Welcome back to our blog series about how to run a successful Internship Program! Hiring interns is a great way to give back to the community and also get extra support inside your business or organization.
In our last blog post here, we shared how to find the best candidates for internships. Once you’ve hired interns, how do you structure and oversee their time? What kind of projects should you give them to focus on?
Our approach starts with building the internship around the intern’s desired skill set/focus. Within our organization, that might be marketing, public relations, podcasting, social media, writing, or another area of our expertise. Some interns are very clear on the area they’d like to focus on and others are looking for exposure to everything. We don’t expect them to have these skills fully developed before interning with us – the purpose of the internship is to help them grow their skills!
A key part of creating a successful internship experience is giving the interns real work to do so that they directly contribute to projects. When finding tasks for your intern to focus on, it’s important to remember that the interns are only there temporarily. They should only be given projects that they can complete during their allotted time as an intern. Don’t make the mistake of handing your Instagram account over to an intern and then scrambling to maintain it once they’re gone!
We give our interns both daily/weekly tasks as well as semester-long projects so that they can see the longevity of a project over time. We review and oversee their work heavily from start to finish to ensure that it meets the quality of all of our work.
When it comes to structuring their time, here are our three types of internship models:
1. In-person internships
With in-person interns, you can give them work to do that’s needed on the spot or by the end of the day. You’re able to rely on them to get time-sensitive work done, and you can easily answer their questions and oversee their progress during the day.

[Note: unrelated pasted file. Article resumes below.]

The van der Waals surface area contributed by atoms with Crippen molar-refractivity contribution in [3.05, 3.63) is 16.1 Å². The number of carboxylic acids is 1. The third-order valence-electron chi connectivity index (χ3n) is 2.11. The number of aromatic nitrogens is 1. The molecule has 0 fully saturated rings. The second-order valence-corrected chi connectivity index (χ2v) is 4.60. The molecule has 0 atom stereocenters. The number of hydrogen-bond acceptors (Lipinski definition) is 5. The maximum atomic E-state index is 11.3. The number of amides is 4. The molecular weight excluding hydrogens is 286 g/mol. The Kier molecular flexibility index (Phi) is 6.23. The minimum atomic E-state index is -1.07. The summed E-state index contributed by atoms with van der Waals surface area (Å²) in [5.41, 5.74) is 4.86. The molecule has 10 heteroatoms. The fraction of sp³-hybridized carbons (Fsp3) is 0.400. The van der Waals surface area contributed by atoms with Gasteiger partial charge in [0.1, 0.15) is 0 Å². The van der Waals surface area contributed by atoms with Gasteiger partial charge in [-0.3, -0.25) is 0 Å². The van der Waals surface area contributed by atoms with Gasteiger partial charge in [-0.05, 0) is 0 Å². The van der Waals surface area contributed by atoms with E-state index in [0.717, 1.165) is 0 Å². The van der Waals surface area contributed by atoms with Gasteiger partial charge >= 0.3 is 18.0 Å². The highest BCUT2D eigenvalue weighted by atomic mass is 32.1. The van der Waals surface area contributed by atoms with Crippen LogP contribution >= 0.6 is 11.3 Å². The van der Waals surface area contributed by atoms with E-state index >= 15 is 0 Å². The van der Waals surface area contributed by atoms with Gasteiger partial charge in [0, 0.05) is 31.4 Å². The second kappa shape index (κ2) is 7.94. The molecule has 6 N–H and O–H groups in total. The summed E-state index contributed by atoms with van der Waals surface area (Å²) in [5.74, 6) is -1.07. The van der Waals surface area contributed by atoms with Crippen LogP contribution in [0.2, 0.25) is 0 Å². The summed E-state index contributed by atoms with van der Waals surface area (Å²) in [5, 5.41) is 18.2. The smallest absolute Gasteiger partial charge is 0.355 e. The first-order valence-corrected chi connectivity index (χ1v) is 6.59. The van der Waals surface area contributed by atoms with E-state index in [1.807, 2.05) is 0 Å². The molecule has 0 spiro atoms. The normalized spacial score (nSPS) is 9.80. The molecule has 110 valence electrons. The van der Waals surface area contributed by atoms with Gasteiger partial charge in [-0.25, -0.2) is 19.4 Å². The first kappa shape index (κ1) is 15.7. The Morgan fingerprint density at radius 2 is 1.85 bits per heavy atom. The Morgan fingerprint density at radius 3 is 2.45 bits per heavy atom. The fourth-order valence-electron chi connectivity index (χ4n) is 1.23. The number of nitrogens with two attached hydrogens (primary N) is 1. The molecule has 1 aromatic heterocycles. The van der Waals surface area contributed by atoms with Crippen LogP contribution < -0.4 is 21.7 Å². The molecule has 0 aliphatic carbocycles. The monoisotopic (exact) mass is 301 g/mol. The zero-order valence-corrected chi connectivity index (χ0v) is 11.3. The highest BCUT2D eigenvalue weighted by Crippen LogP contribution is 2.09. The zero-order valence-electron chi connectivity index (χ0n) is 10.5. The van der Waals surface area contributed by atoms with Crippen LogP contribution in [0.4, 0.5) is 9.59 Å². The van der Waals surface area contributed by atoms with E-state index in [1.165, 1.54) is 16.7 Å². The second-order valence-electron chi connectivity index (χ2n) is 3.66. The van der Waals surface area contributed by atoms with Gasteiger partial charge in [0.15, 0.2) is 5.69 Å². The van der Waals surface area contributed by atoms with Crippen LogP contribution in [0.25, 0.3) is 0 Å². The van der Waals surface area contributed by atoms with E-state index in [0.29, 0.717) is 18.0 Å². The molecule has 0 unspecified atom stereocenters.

An in-person opportunity gives an intern the chance to build professional and interpersonal skills that can’t always be built over a Zoom call. They have to show up for work hours, collaborate within a team, and regularly communicate with team members and supervisors. This gives them a great insight into what it’s really like working in an office.
2. Remote internships
Remote internships are exactly what they sound like: the intern is working 100% remotely and all of your communication takes place over phone, email, or Zoom/video meetings. A remote internship can be a great option for busy college students.
To keep interns connected and in communication with the rest of the team, you can invite them to join weekly team meetings (via Zoom). As needed, a team member can meet with them over Zoom to discuss, review, or clarify projects.
One benefit of bringing in remote interns is that it allows you to pick from a wider pool of candidates and location doesn’t have to be a factor for opportunity. Remote internships also don’t require any in-person infrastructure like having a desk, which is especially helpful for an organization working in a small office.
3. Hybrid internships
With a hybrid internship, an intern is working a combination of remote and in-person hours, so they get some of the benefits of each type of internship. When they’re in the office, you can give them work to complete during the day, and they’re also given work to complete during their remote hours.
Hybrid internships can be a great option for the busy college student who isn’t always able to come into the office, but would like to get some of that in-person experience.
When it comes to monitoring the success of an internship, we’ve found that it’s subjective to each person. Our goal is for the intern to feel that their time was well-spent and that they built their skill set – and we want to make sure they’re helpful to us in our organization. As we review the work they submit, we look for growth in their position, competency within their skillset, and quality and improvement over time.
Since the start of the pandemic, we’ve had two interns each semester, with a mixture of in-person and virtual options. It’s been exciting to continue growing our Internship Program, knowing we’re making a great difference in the lives of many young professionals.
But don’t just take our word for it – watch out for next week’s blog, which is a guest post from one of our recent interns!
Are you looking for some guidance with developing an internship program? We offer consulting to help you next-level your internship program. Contact us to set up a free 15-minute consultation.
‘Til next time,
The PPR Strategies Team